Businesses seek ways to take advantage of Napster tech

While Napster Inc., Gnutella and the thorny issue of intellectual property rights have thrust peer-to-peer (P2P) computing into the spotlight, some high-tech businesses are now looking to tame the computing model for their own purposes.

Intel Corp., Hewlett-Packard Co. and others are planning to host the first meeting of the Peer-to-Peer Working Group in hopes of ironing out P2P standards so the technology can be used in a business-to-business setting without privacy or security fears.

Companies are eyeing P2P technology as a way to offer an efficient and inexpensive way to do business, particularly of the business-to-consumer and business-to-business variety, according to officials involved in the standards push.

“There are some tasks that absolutely have to be done by big servers in the centre of the wheel, but there are other things, such as virus protection that can be run utilizing the idle computing cycles that exist in a large network,” said Howard High, communications manager at Santa Clara, Calif.-based Intel.

Indeed, High said, the savings in the P2P model can be dramatic. Intel engineers have used internal P2P technology called Netbatch in chip design and have saved Intel US$500 million over a decade, High said.

Of course, the chip giant has a distinct interest in promoting P2P, which, ideally, could take advantage of computer downtime when more computing capacity is available.

“P2P information-sharing technology will radically change business models and enterprise technology management approaches since it addresses an exponentially growing demand for more and faster information,” Stamford, Conn.-based Gartner analyst John Pescatore said in a recent report.

One company hoping to take advantage of P2P’s resurgence is Provo, Utah-based NextPage, which has shipped NXT 3.0, the latest version of its software that allows file servers to communicate throughout an enterprise. The software is aimed at businesses that need immediate access to information that is spread across the world.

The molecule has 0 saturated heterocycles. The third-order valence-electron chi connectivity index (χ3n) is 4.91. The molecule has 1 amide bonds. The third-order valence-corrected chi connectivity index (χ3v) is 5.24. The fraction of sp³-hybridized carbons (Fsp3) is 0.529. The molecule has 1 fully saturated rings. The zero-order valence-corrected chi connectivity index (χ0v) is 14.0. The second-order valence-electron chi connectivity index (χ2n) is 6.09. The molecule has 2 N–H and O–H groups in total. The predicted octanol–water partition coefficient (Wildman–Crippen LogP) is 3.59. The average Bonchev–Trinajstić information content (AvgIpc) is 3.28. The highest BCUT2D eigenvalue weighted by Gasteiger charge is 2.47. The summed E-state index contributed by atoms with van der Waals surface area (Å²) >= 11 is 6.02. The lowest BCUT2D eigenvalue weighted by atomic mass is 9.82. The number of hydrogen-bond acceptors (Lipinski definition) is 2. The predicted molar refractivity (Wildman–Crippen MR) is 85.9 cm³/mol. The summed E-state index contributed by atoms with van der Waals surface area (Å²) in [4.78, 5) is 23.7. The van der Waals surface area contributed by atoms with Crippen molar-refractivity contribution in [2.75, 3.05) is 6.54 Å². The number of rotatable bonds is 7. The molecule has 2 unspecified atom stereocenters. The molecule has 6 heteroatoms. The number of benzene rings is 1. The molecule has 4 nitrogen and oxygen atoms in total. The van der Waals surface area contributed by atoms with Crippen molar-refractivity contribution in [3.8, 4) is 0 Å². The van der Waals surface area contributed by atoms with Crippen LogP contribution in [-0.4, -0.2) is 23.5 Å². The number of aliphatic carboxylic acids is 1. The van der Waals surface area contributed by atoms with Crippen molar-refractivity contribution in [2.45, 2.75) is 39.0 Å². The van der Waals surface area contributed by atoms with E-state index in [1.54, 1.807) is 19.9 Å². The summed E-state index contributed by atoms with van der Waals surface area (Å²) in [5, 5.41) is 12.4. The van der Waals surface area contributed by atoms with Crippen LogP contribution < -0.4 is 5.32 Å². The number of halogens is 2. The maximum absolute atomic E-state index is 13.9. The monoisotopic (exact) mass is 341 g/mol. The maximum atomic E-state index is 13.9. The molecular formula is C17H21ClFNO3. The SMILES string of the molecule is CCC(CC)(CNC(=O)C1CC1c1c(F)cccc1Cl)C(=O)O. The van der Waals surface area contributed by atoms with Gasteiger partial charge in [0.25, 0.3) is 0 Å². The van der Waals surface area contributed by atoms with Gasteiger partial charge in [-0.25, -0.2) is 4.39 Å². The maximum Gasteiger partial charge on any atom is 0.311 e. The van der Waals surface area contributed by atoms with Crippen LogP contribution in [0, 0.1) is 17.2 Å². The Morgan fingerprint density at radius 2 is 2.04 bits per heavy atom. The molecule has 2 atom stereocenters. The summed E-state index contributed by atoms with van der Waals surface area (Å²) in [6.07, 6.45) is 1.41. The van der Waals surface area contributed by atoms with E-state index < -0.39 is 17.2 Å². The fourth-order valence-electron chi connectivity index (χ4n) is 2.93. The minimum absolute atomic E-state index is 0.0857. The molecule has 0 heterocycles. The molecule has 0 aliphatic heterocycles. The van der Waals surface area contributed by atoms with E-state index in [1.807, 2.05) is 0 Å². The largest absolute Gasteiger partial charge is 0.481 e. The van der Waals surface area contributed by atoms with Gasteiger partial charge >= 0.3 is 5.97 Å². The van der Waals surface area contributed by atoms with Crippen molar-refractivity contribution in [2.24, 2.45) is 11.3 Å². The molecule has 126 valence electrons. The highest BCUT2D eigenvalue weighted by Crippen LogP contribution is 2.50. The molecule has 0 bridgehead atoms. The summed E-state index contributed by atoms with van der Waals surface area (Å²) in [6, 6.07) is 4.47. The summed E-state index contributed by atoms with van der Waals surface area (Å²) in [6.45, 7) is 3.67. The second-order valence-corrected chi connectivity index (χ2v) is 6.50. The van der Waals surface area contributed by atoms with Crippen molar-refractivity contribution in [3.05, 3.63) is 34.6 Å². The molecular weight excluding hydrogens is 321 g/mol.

“We are focused very much on [being] able to create access on a B2B framework,” said Darren Lee, NextPage’s strategy and product marketing vice-president. “We’re doing distributed access to corporate information content, from e-mail to documents to slides. All of these things can be distributed through our [NXT 3.0] platform.”

Tacit Knowledge Systems is also looking to take its P2P solution to the B2B stage. The Palo Alto, Calif.-based company’s KnowledgeMail scours outbound e-mail and “deconstructs” the language in the e-mail, finding data and terms to generate a profile. The idea is to let enterprise IT shops build profiles, which are published on corporate intranets if the employee consents, to hook up employees with common skillsets to work on corporate teams, said David Gilmour, president and CEO of Tacit.

He predicted that such P2P knowledge-sharing solutions will become more popular as B2B relationships become centered on the internal expertise of each company.

“Wouldn’t it be nice to expose just enough of your own knowledge to your partners and have matches that allow you to talk to people on the same subjects that are of interest to you?”

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